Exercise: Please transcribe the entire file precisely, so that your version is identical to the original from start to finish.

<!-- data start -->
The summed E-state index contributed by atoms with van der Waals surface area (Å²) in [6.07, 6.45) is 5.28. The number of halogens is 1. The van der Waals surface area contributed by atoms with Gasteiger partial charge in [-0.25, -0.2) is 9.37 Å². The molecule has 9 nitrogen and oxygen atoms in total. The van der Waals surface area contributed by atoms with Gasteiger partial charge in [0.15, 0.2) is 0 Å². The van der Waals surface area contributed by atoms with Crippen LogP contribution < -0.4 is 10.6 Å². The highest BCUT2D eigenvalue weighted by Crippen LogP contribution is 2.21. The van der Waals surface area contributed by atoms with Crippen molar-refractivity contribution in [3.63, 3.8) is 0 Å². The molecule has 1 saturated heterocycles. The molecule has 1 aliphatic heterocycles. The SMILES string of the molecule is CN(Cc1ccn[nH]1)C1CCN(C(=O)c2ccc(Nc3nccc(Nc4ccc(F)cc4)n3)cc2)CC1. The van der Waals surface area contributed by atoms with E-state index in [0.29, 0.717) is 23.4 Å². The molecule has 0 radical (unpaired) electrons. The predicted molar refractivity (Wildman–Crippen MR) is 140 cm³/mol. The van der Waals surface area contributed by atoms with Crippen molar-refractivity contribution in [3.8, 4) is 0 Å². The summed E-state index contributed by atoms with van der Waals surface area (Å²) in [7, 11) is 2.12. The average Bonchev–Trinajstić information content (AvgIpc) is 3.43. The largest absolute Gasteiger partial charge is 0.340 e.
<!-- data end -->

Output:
The summed E-state index contributed by atoms with van der Waals surface area (Å²) in [6.07, 6.45) is 5.28. The number of halogens is 1. The van der Waals surface area contributed by atoms with Gasteiger partial charge in [-0.25, -0.2) is 9.37 Å². The molecule has 9 nitrogen and oxygen atoms in total. The van der Waals surface area contributed by atoms with Gasteiger partial charge in [0.15, 0.2) is 0 Å². The van der Waals surface area contributed by atoms with Crippen LogP contribution < -0.4 is 10.6 Å². The highest BCUT2D eigenvalue weighted by Crippen LogP contribution is 2.21. The van der Waals surface area contributed by atoms with Crippen molar-refractivity contribution in [3.63, 3.8) is 0 Å². The molecule has 1 saturated heterocycles. The molecule has 1 aliphatic heterocycles. The SMILES string of the molecule is CN(Cc1ccn[nH]1)C1CCN(C(=O)c2ccc(Nc3nccc(Nc4ccc(F)cc4)n3)cc2)CC1. The van der Waals surface area contributed by atoms with E-state index in [0.29, 0.717) is 23.4 Å². The molecule has 0 radical (unpaired) electrons. The predicted molar refractivity (Wildman–Crippen MR) is 140 cm³/mol. The van der Waals surface area contributed by atoms with Crippen molar-refractivity contribution in [3.8, 4) is 0 Å². The summed E-state index contributed by atoms with van der Waals surface area (Å²) in [7, 11) is 2.12. The average Bonchev–Trinajstić information content (AvgIpc) is 3.43. The largest absolute Gasteiger partial charge is 0.340 e.